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PR- 117-06
April 17, 2006


Immigrant History Week Honors the Contributions and Rich History of Immigrants in New York City

Mayor Michael R. Bloomberg and Mayor's Office of Immigrant Affairs (MOIA) Commissioner Guillermo Linares today kicked-off Immigrant History Week at Gracie Mansion.  Immigrant History Week, introduced by Mayor Bloomberg in 2004, celebrates the generations of immigrants who have made New York City great, through a week of dynamic cultural activities including a children's workshop, theater performances and photos exhibits.  This year's Immigrant History Week begins today April 17 - the same day in 1907 that saw the largest number of immigrants in history pass through Ellis Island - and ends on Sunday, April 23.  Mayor Bloomberg was joined by Deputy Mayor Carol Robles-Roman, The New York Times Community Affairs and Media Relations Executive Director Diane McNulty and actor John Leguizamo. Civic, religious and business leaders from across the City's immigrant communities also joined in the festivities.

"New York is a city of immigrants - which means we all have something to celebrate during Immigrant History Week," said Mayor Bloomberg. "Whether it's a story from 1806, 1906 or 2006, we are all connected to the journeys and aspirations of immigrants. We may speak in many different languages, but we share common hopes and dreams for ourselves, our families and our City."

"Immigrants have shaped almost every brick, cornerstone and foundation in our City," said Commissioner Linares. "From the immigrants who built our transportation infrastructure in the early 20th century to the newest New Yorkers who help drive our economy today, our City's success rests on people who come from all over the world to make the American dream a reality."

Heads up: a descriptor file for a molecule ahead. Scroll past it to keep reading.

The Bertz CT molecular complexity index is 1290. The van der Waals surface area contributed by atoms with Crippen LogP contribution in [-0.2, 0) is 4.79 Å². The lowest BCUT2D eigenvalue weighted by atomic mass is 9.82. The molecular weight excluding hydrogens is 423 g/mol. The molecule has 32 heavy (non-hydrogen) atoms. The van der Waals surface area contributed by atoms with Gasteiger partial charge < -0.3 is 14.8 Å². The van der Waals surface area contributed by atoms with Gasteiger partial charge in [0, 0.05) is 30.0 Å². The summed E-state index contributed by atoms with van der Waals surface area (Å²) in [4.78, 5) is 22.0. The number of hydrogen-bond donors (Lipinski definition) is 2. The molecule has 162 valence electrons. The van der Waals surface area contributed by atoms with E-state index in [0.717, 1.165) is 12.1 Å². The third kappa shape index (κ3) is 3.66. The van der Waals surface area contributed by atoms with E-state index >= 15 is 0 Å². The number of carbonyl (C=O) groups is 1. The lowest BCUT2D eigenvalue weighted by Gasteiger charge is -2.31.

"Immigrants continue to re-define what it means to be a New Yorker," said Diane McNulty. "The New York Times is happy to be a part of a campaign that speaks not only to our City's history, but to how integral immigrants are to all facets of life here."

During the week long celebration, more than 30 activities will take place throughout all five boroughs. From readings with distinguished authors to dance performances and tours, New Yorkers will be able to learn and experience how immigrants have helped shape our City. 

Among the events scheduled for this year's celebration are:

  • "From Irish to Dominican," a reading with award-winning authors Frank McCourt and Angie Cruz (April 20).

  • "Tracing our Immigrant Stories," a presentation and discussion on the historical documents that piece together NYC's immigrant history (April 21).

  • "Americans in Turbans: An Inside Look at NYC Sikhs," a multi-media and arts festival (April 22).

  • "Folk Influences on Jazz," a dance workshop demonstrating how dances from different immigrant groups influenced the development of Jazz. (April 23).

At the reception, Mayor Bloomberg also honored two outstanding New Yorkers and an organization for their dedication to empowering immigrant New Yorkers. The evening's honorees were:

Flor Bermudez
Ms. Bermudez advocates for immigrants as the executive director of Esperanza del Barrio, a membership-led organization based in East Harlem that assists low-income Latino/a immigrants and their families through grassroots organizing, political/legal education and leadership development.

Zeinab Eyega
As the executive director and Founder of Sauti Yetu (meaning Our Voices in Swahili) Center for African Women, Ms. Eyega has worked to help health-care providers better understand the needs of NY's African communities.

ROC-NY: Restaurant Opportunities Center 
The Restaurant Opportunities Center of New York (ROC-NY) is dedicated to winning improved conditions for restaurant workers and raising public recognition of their contributions to the city.

PBS anchor Rafael Pi Roman joined Mayor Bloomberg in presenting awards to the honorees.  The New York Times sponsored the celebration at Gracie Mansion. Immigrant History Week partners include Western Union, Con Edison, New York Community Trust, Goya, Citibank, Lower East Side People's Federal Credit Union, and 1-800-Mattress. MOIA collaborated with the three public library systems and an array of organizations on Immigrant History Week, and with grupohuracán and the MTA on a citywide ad campaign. 

For more information about Immigrant History Week, please visit or call 311.


Stu Loeser / Silvia Alvarez   (212) 788-2958

Erica Gonzalez   (Immigrant Affairs)
(212) 788-9964

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